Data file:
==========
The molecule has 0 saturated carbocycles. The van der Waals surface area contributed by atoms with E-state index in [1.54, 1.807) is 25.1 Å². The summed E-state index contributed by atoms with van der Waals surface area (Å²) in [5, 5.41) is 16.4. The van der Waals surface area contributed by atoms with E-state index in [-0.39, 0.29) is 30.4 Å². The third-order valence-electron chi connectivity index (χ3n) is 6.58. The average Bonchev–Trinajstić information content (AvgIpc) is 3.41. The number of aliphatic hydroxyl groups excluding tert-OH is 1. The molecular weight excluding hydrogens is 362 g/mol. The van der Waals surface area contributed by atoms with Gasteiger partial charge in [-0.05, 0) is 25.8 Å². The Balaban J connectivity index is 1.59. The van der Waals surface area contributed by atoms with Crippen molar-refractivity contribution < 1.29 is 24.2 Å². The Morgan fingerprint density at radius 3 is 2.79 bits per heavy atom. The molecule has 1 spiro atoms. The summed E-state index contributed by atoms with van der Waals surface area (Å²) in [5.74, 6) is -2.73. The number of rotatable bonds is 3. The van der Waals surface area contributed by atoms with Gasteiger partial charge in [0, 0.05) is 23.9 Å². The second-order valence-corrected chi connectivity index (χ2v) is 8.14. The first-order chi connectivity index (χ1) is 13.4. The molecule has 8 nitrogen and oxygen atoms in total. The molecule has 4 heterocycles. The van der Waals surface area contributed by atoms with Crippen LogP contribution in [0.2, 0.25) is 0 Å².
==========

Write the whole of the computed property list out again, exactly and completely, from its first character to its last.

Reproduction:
The molecule has 0 saturated carbocycles. The van der Waals surface area contributed by atoms with E-state index in [1.54, 1.807) is 25.1 Å². The summed E-state index contributed by atoms with van der Waals surface area (Å²) in [5, 5.41) is 16.4. The van der Waals surface area contributed by atoms with E-state index in [-0.39, 0.29) is 30.4 Å². The third-order valence-electron chi connectivity index (χ3n) is 6.58. The average Bonchev–Trinajstić information content (AvgIpc) is 3.41. The number of aliphatic hydroxyl groups excluding tert-OH is 1. The molecular weight excluding hydrogens is 362 g/mol. The van der Waals surface area contributed by atoms with Gasteiger partial charge in [-0.05, 0) is 25.8 Å². The Balaban J connectivity index is 1.59. The van der Waals surface area contributed by atoms with Crippen molar-refractivity contribution < 1.29 is 24.2 Å². The Morgan fingerprint density at radius 3 is 2.79 bits per heavy atom. The molecule has 1 spiro atoms. The summed E-state index contributed by atoms with van der Waals surface area (Å²) in [5.74, 6) is -2.73. The number of rotatable bonds is 3. The van der Waals surface area contributed by atoms with Gasteiger partial charge in [0, 0.05) is 23.9 Å². The second-order valence-corrected chi connectivity index (χ2v) is 8.14. The first-order chi connectivity index (χ1) is 13.4. The molecule has 8 nitrogen and oxygen atoms in total. The molecule has 4 heterocycles. The van der Waals surface area contributed by atoms with Crippen LogP contribution in [0.2, 0.25) is 0 Å².